Food, wine, good music and then more food and wine. What’s not to like at Huntington 2013?
For those who haven’t been paying attention for the past 24 years, Huntington Estate is a winery just a few clicks outside of Mudgee in rural NSW, where an annual music festival is held in the capacious barrel room. For the past few years, it’s been a home away from home for chamber music organisation Musica Viva.
British pianist Freddy Kempf opened the festival with a warhorse of the piano repertoire, Mussorgsky’s Pictures at an Exhibition. Kempf tore into the opening promenade at breakneck speed, as though the viewer has leapt out of his troika, snow clinging to his fur lapels, and rushes toward painting No 1, Gnomus. Pictures is often approached as a suite with independent movements, but Kempf conceived of it as one gradually escalating dramatic episode. It was an unusually serious, intense, and very idiosyncratic, reading of the work, which would surprise those used to more variety. Not even the Ballet of the Unhatched Chicks deserved a moment of levity. Nonetheless, one got a sense Kempf was delving deeper here towards the heart of the piece as an essay on aesthetic experience – about how each painting changes the viewer, reflected in the promenade theme. The finale, often a bit of a finger-bashing onslaught, was delivered with convincing gravitas and a total, but never showy, mastery of the keyboard.
The growing synergy between tenor Andrew Goodwin and pianist Daniel De Borah has been one of the most exciting developments on the Australian performance scene in recent years. They performed An die ferne Geliebte, Beethoven’s unusually Schubertian-lyrical and romantic dedication to a faraway lover. Goodwin’s voice was a perfect fit for the barrel room, as the grateful acoustic allowed him to descend to the softest pianissimo, displaying the almost unbearable sweetness of his timbre. The recurring line “mochte ich sein” of Wo die Berge so Blau was delivered as a prayer, on the very edge of audibility. Exquisitely sensitive to the nuances of text and melody, Goodwin must be one of the finest Lieder singers performing on the festival circuit today. The affinity with De Borah was evident in every phrase – dynamics and rubato always tasteful, all delivered with unity of musical expression. An extra few songs – almost programmed encores – including Schumann’s Widmung, and only added to the delight of the performance.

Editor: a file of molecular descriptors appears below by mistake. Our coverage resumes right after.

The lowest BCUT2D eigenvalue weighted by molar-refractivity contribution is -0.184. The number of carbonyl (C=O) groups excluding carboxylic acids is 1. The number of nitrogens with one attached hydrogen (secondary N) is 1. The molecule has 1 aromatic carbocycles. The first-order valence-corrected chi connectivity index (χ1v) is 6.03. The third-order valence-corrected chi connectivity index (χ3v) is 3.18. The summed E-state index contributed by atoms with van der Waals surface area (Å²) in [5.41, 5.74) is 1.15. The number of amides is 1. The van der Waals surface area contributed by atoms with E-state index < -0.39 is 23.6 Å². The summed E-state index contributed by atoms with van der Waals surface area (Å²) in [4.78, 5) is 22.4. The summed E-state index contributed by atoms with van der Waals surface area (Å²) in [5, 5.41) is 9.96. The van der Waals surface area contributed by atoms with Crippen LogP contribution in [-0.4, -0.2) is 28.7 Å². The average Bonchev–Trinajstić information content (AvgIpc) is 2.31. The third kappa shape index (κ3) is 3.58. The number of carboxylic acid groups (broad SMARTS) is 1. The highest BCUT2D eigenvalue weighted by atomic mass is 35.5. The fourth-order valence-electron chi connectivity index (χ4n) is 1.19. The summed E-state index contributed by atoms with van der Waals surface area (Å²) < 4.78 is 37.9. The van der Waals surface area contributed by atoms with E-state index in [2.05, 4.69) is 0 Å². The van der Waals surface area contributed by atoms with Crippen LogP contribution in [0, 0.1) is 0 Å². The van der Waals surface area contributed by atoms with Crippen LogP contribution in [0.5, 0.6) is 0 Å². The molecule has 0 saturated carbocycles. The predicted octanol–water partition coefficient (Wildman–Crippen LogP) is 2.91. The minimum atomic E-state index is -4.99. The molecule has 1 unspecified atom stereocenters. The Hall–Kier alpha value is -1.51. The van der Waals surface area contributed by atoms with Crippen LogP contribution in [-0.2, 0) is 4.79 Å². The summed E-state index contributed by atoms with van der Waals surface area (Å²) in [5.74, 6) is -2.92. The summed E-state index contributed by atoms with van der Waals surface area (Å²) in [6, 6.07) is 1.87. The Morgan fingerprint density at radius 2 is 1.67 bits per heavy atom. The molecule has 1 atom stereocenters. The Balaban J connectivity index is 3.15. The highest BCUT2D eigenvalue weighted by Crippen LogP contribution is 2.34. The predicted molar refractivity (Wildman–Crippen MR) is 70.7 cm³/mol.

After the interval, the Doric String Quartet, a British ensemble with a string of competition wins and acclaimed recordings behind them, took on Schubert’s Death and the Maiden. It is very difficult to imagine a more honed and polished quartet than the Doric. Their ensemble-playing was transcendentally cohesive, their effortlessness of their playing belying what must have been interminable hours of hard yakka. Their addiction to sonic balance between instruments occasionally worked against them in the theme-and-variations second movement, where the solos could have been dispatched with more volume and exuberance. However, the final tarantella, in which death carries off the maiden, was a thrilling ride, and the most brilliant reading of that movement I’ve heard.
All of which bodes well for the four remaining days of music in Huntington. If the opening concert is a plastic-cup-sized taster of what’s to come, then bring me the whole bottle!
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